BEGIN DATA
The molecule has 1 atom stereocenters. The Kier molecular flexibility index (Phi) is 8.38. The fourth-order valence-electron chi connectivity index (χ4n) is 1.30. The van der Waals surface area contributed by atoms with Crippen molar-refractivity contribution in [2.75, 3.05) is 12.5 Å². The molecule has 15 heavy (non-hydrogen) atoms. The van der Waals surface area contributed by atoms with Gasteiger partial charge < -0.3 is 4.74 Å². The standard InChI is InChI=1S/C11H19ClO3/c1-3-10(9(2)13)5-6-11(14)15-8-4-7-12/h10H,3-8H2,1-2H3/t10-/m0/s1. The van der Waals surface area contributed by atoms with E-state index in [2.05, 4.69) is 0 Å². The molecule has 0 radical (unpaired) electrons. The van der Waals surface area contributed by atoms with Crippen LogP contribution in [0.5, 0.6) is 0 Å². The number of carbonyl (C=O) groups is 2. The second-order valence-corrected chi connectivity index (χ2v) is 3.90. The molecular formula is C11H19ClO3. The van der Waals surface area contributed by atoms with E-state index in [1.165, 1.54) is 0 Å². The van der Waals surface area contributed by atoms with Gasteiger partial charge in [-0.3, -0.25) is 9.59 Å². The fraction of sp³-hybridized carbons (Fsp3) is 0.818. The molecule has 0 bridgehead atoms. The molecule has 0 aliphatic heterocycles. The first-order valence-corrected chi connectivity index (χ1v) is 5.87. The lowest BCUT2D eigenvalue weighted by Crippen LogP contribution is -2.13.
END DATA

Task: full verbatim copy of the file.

The molecule has 1 atom stereocenters. The Kier molecular flexibility index (Phi) is 8.38. The fourth-order valence-electron chi connectivity index (χ4n) is 1.30. The van der Waals surface area contributed by atoms with Crippen molar-refractivity contribution in [2.75, 3.05) is 12.5 Å². The molecule has 15 heavy (non-hydrogen) atoms. The van der Waals surface area contributed by atoms with Gasteiger partial charge < -0.3 is 4.74 Å². The standard InChI is InChI=1S/C11H19ClO3/c1-3-10(9(2)13)5-6-11(14)15-8-4-7-12/h10H,3-8H2,1-2H3/t10-/m0/s1. The van der Waals surface area contributed by atoms with E-state index in [2.05, 4.69) is 0 Å². The molecule has 0 radical (unpaired) electrons. The van der Waals surface area contributed by atoms with Crippen LogP contribution in [0.5, 0.6) is 0 Å². The number of carbonyl (C=O) groups is 2. The second-order valence-corrected chi connectivity index (χ2v) is 3.90. The molecular formula is C11H19ClO3. The van der Waals surface area contributed by atoms with E-state index in [1.165, 1.54) is 0 Å². The van der Waals surface area contributed by atoms with Gasteiger partial charge in [-0.3, -0.25) is 9.59 Å². The fraction of sp³-hybridized carbons (Fsp3) is 0.818. The molecule has 0 bridgehead atoms. The molecule has 0 aliphatic heterocycles. The first-order valence-corrected chi connectivity index (χ1v) is 5.87. The lowest BCUT2D eigenvalue weighted by Crippen LogP contribution is -2.13.